Millenium Falcon Destroy the Universe

If the Milllenium Falcon really made the jump to light speed would it destroy the galaxay? The universe? As soon as it hit light speed wouldn’t its mass become infinite and have one hell of a gravitional effect?
*yes I know if is only a movie


Because even gravity depends on time to affect things. If you take a fraction of a second to jump to ‘Ludicous Speed’, you don’t have the time to seriously affect any gravitational fields, except for a brief moment.

You really think you can move Ceti Alpha V in the fraction of a second?

Besides, in the Star Wars Universe, ships that are going faster than light are traveling in “hyperspace”, ie, outside of normal space.

Even NASA investigates warp drive. Seriously - if you can warp space around your ship, you can travel at sub-light speeds locally, whilst ending up at your destination in super-luminal time. Sadly, the transporter has been deemed possible, but only with the input of several stars-worth of energy.

Given that amount of power will alos be the “outgo”, its safe to say your destination will be completely fried by the time you got there. :slight_smile:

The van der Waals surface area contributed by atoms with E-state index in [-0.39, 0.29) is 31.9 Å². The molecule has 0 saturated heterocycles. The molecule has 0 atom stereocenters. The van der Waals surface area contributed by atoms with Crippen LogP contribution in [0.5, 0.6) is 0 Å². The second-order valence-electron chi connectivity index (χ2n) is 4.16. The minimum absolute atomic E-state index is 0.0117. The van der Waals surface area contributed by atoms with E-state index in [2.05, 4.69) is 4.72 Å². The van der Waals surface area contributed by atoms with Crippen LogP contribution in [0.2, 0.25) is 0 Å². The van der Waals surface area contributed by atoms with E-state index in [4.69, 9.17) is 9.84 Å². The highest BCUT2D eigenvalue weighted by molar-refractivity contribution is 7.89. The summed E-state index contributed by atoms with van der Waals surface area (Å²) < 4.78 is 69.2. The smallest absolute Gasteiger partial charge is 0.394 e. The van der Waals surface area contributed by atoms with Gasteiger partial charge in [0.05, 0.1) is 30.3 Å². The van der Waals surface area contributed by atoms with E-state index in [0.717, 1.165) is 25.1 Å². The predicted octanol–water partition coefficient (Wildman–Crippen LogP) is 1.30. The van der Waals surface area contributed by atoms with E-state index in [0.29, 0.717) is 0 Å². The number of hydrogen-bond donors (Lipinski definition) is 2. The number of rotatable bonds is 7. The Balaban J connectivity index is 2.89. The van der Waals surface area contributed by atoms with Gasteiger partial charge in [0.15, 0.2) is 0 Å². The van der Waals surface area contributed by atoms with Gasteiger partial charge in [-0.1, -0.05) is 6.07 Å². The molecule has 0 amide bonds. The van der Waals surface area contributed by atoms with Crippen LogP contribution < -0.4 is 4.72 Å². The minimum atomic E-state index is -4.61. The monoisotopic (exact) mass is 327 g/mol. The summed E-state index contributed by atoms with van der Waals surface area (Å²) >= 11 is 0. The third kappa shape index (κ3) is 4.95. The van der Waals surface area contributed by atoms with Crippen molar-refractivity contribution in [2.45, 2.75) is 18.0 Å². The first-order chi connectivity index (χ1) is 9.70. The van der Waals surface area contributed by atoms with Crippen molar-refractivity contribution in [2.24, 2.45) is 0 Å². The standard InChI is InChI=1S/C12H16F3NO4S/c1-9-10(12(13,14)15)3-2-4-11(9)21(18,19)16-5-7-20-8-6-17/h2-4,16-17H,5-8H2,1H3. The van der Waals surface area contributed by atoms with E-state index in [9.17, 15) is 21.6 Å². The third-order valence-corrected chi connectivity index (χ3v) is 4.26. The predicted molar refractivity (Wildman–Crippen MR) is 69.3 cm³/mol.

Perhaps a worse problem with hyperdrive and other methods of travelling faster than light is the violation of causality-

you could end up travelling paths in space time that take you backwards in time,
(especially if used in conjunction with relativistically displaced wormholes)
so that the mass you carry with you will exist twice in the same universe, and you might start a feedback loop of virtual particles which could ultimately destroy the universe if faster-than-light travel became commonplace.

So yes, even if putting the Millenium Falcon into hyperdrive doesn’t use all the energy in the known universe (whch it might), it could be a very dangerous thing.

SF worldbuilding at

I’ve lost my link, but isn’t that NASA scenario dependent on an outside energy source to create the “bubble” in the first place? The ship would be unable to “warp” by itself…

[Off to search Astronomy and Scientific American]